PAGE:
By Anil Netto,
The Kg Buah Pala villagers have been portrayed as greedy, demanding, and unreasonable. This is partly due to the mixed signals coming from the committee, the seemingly conflicting statements and misrepresentations of those speaking on their behalf including those with vested interests and even those in the state government.
Guan Eng even claimed – incorrectly as it turned out – the villagers want RM3.5 million bungalows or compensation. Where did he get that from? But the damage is already done as it all over the media.
As a result of such statements in the media by those intent on portraying the villagers as greedy – and the village committee’s own public relations blunders along with outsiders taking advantage – public opinion may have swayed against the villagers.
I have been to the village a few times, and I have never heard of a demand for RM3.5 million bungalows or any similar demand.
I did see the RM3.5 million figure mentioned once, in one of the handouts given. But look at the context: that was when the residents were reacting to accusations that they were greedy. They retorted that the real greedy parties were those who were coveting their respective property lots, some of which they claimed could be worth an average of RM3.5 million. That’s quite different from asking for compensation of RM3.5 million or demanding a RM3.5 million bungalow.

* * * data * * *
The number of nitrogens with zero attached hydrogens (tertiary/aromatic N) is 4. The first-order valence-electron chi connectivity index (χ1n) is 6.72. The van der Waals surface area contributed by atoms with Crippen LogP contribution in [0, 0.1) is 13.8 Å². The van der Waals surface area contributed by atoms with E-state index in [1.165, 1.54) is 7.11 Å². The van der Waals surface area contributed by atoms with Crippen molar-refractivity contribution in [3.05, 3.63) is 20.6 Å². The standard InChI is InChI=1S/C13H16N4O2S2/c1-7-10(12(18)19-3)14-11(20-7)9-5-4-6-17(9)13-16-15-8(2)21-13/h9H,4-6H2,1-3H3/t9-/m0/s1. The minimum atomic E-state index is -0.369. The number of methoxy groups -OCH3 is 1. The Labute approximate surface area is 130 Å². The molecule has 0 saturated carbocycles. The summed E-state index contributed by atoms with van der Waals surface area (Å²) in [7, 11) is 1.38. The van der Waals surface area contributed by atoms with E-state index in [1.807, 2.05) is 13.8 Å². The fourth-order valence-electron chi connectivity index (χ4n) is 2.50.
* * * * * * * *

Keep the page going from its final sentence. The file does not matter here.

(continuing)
I contacted Sugumaran, the residents’ committee chairperson, for comment and he said the claim that the villagers wanted RM3.5 million bungalows is baseless. “They are just using that figure to turn public opinion against the villagers and to portray the villagers as unreasonable,” he lamented.
Few have actually walked in their shoes and lived in the village to experience what life is like for them. It’s a different life-style closer to nature than what most city folk can understand – and I don’t claim to fully understand it either. Only the villagers know their real situation and what they really need to continue living in dignity, if and when they are wrenched apart not only from their homes but their land, their livelihoods and their community.